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“We make a living by what we get, we make a life by what we give” – Sir Winston Churchill
#MondayQuotes: “We make a living by what we get, we make a life by what we give” – Sir Winston Churchill
About Winston Churchill
Sir Winston Leonard Spencer-Churchill born 30 November 1874 was a British politician, army officer, and writer. He was Prime Minister of the United Kingdom from May 1940 to July 1945, when he led the country to victory in the Second World War, and again from October 1951 to April 1955. Apart from two years between October 1922 and October 1924, Churchill was a Member of Parliament (MP) from January 1900 to September 1964 and represented a total of five constituencies. Ideologically an economic liberal and imperialist, he was for most of his career a member of the Conservative Party, as leader from October 1940 to April 1955. He was a member of the Liberal Party from May 1904 to March 1924.
Of mixed English and American parentage, Churchill was born in Oxfordshire to a wealthy, aristocratic family. He joined the British Army in 1895, and saw action in British India, the Anglo-Sudan War, and the Second Boer War, gaining fame as a war correspondent and writing books about his campaigns. Elected an MP in 1900, initially as a Conservative, he defected to the Liberals in 1904. In H. H. Asquith’s Liberal government, Churchill served as President of the Board of Trade, Home Secretary, and First Lord of the Admiralty, championing prison reform and workers’ social security. As First Lord during the First World War, he oversaw the Gallipoli Campaign; after it proved a disaster, he resigned from government and served in the Royal Scots Fusiliers on the Western Front. In 1917, he returned to government under David Lloyd George and served successively as Minister of Munitions, Secretary of State for War, Secretary of State for Air, and Secretary of State for the Colonies, overseeing the Anglo-Irish Treaty and Britain’s Middle East policy. After two years out of Parliament, he served as Chancellor of the Exchequer in Stanley Baldwin’s Conservative government, returning the pound sterling in 1925 to the gold standard at its pre-war parity, a move widely seen as creating deflationary pressure and depressing the UK economy.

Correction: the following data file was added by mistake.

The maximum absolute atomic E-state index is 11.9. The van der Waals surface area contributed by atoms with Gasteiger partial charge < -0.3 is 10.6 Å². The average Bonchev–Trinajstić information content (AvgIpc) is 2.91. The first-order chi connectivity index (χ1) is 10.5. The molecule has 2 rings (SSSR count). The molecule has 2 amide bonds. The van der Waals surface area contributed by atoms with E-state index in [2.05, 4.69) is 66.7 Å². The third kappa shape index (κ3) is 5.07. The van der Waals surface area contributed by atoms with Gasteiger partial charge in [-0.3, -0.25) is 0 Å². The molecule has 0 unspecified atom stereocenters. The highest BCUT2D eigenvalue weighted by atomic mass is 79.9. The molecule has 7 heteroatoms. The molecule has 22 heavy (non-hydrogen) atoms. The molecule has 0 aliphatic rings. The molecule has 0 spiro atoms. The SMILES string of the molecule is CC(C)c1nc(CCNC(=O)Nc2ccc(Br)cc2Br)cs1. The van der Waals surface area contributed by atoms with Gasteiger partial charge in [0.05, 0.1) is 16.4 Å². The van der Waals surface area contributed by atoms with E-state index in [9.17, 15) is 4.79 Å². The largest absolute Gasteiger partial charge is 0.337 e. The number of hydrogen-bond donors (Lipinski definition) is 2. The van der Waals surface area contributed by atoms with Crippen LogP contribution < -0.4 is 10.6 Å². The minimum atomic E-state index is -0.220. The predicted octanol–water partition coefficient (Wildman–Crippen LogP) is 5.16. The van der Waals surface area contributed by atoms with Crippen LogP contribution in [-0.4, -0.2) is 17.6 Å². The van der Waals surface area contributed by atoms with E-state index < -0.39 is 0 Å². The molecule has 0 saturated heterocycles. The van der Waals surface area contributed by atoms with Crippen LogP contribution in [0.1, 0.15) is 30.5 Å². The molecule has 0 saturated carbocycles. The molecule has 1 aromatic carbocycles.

Out of office during the 1930s, Churchill took the lead in calling for British rearmament to counter the growing threat of militarism in Nazi Germany. At the outbreak of the Second World War he was re-appointed First Lord of the Admiralty. In 1940 he became prime minister, replacing Neville Chamberlain. Churchill oversaw British involvement in the Allied war effort against the Axis powers, resulting in victory in 1945. After the Conservatives’ defeat in the 1945 general election, he became Leader of the Opposition. Amid the developing Cold War with the Soviet Union, he publicly warned of an “iron curtain” of Soviet influence in Europe and promoted European unity. Re-elected Prime Minister in 1951, his second term was preoccupied with foreign affairs, especially Anglo-American relations and, despite ongoing decolonisation, preservation of the empire. Domestically, his government emphasised house-building and developed a nuclear weapon. In declining health, Churchill resigned as prime minister in 1955, although he remained an MP until 1964. Upon his death in 1965, he was given a state funeral.
Widely considered one of the 20th century’s most significant figures, Churchill remains popular in the UK and Western world, where he is seen as a victorious wartime leader who played an important role in defending Europe’s liberal democracy from the spread of fascism. Also praised as a social reformer and writer, among his many awards was the Nobel Prize in Literature. Conversely, his imperialist views and comments on race, as well as some wartime events like the 1945 bombing of Dresden, have generated controversy.
He died on 24 January 1965.
Biography source: Wikipedia
Photo credit: Medium